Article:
"It was not that looking at the crowds he thought 'that could be me', it was that he thought 'that is me'. If the dice took one more turn, if the switchman slept through the morning call, and the ripes turned brown."

To borrow from Nassim Taleb, here is a better way to think of the rich vs poor dichotomy.

View: https://twitter.com/nntaleb/status/1185178176521199621


View attachment 28747
The image is fine. The sidewalk/slow lane/fast lane model is a good generalization of mankind's financial attitudes. Notice that under the description of the CEO, it says he worked at minimum wage jobs while struggling to build a business. That little nuance means the description of the minimum wage worker doesn't actually apply to everyone who has a minimum wage job.
 

Bekit

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All is well for a couple years in the majority’s minds until societial progress stalls and we start sliding back to tribalism and we begin to lose the ability to make complex technologies because nobody was really incentivized to maintain the gears of production, much less innovate for new and better gears. Civilization withers and fails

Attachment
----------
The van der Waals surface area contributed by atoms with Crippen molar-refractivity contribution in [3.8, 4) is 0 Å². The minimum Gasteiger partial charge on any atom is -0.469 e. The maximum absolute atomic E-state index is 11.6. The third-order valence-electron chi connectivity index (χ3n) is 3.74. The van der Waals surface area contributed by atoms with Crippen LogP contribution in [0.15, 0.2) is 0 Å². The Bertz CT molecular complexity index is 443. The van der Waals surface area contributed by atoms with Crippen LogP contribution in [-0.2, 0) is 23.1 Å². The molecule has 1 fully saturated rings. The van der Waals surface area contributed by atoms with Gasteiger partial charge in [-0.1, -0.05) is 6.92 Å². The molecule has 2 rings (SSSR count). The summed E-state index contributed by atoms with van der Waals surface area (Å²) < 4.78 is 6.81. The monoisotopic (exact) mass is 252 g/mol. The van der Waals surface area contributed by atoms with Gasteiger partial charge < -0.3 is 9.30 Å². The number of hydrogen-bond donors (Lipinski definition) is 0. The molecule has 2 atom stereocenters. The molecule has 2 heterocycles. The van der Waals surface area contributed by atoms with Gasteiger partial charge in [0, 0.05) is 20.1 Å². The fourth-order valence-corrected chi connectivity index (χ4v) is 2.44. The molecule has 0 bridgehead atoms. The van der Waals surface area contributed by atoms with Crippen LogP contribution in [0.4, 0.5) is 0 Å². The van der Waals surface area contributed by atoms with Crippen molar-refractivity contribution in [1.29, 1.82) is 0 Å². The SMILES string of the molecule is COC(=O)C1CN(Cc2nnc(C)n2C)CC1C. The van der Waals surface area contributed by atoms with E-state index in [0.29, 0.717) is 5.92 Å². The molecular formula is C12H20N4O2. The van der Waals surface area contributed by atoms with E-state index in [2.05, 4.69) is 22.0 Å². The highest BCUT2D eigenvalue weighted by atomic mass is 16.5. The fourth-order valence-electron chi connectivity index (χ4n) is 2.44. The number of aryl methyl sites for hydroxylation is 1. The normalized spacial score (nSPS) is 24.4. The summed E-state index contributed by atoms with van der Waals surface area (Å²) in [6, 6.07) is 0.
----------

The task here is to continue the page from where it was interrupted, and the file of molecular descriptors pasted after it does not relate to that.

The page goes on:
I agree.

In fact, let's back up to before there WAS a civilization.

I was just thinking about this yesterday as I was eating some chili made with moose and elk that someone had hunted. They made the comment that it was "free meat." And I thought about back in the pioneer days when people didn't have refrigeration or stores as they crossed the country, and they also didn't have a $400/month grocery bill. They just hunted what they ate along the way.